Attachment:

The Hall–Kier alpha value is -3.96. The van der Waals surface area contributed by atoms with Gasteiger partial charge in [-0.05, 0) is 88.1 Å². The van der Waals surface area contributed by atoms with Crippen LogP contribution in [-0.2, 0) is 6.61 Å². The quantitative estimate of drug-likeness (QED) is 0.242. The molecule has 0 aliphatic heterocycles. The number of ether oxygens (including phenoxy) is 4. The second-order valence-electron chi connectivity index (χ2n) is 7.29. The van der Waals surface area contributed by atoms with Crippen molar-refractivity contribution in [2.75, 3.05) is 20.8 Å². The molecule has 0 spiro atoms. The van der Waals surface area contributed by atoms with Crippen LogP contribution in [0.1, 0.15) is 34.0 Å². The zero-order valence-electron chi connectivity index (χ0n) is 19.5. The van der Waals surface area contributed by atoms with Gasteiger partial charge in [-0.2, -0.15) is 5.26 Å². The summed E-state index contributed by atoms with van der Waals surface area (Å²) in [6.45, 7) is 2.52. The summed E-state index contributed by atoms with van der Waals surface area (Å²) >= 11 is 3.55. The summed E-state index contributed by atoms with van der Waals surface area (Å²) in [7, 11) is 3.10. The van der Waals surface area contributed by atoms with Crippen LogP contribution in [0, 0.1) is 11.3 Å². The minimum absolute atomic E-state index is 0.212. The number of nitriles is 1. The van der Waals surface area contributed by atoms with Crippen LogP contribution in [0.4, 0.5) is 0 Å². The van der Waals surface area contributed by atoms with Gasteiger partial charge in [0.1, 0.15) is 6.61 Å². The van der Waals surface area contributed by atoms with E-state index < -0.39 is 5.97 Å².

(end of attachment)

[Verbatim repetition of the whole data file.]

The Hall–Kier alpha value is -3.96. The van der Waals surface area contributed by atoms with Gasteiger partial charge in [-0.05, 0) is 88.1 Å². The van der Waals surface area contributed by atoms with Crippen LogP contribution in [-0.2, 0) is 6.61 Å². The quantitative estimate of drug-likeness (QED) is 0.242. The molecule has 0 aliphatic heterocycles. The number of ether oxygens (including phenoxy) is 4. The second-order valence-electron chi connectivity index (χ2n) is 7.29. The van der Waals surface area contributed by atoms with Crippen molar-refractivity contribution in [2.75, 3.05) is 20.8 Å². The molecule has 0 spiro atoms. The van der Waals surface area contributed by atoms with Crippen LogP contribution in [0.1, 0.15) is 34.0 Å². The zero-order valence-electron chi connectivity index (χ0n) is 19.5. The van der Waals surface area contributed by atoms with Gasteiger partial charge in [-0.2, -0.15) is 5.26 Å². The summed E-state index contributed by atoms with van der Waals surface area (Å²) in [6.45, 7) is 2.52. The summed E-state index contributed by atoms with van der Waals surface area (Å²) >= 11 is 3.55. The summed E-state index contributed by atoms with van der Waals surface area (Å²) in [7, 11) is 3.10. The van der Waals surface area contributed by atoms with Crippen LogP contribution in [0, 0.1) is 11.3 Å². The minimum absolute atomic E-state index is 0.212. The number of nitriles is 1. The van der Waals surface area contributed by atoms with Crippen LogP contribution in [0.4, 0.5) is 0 Å². The van der Waals surface area contributed by atoms with Gasteiger partial charge in [0.1, 0.15) is 6.61 Å². The van der Waals surface area contributed by atoms with E-state index < -0.39 is 5.97 Å².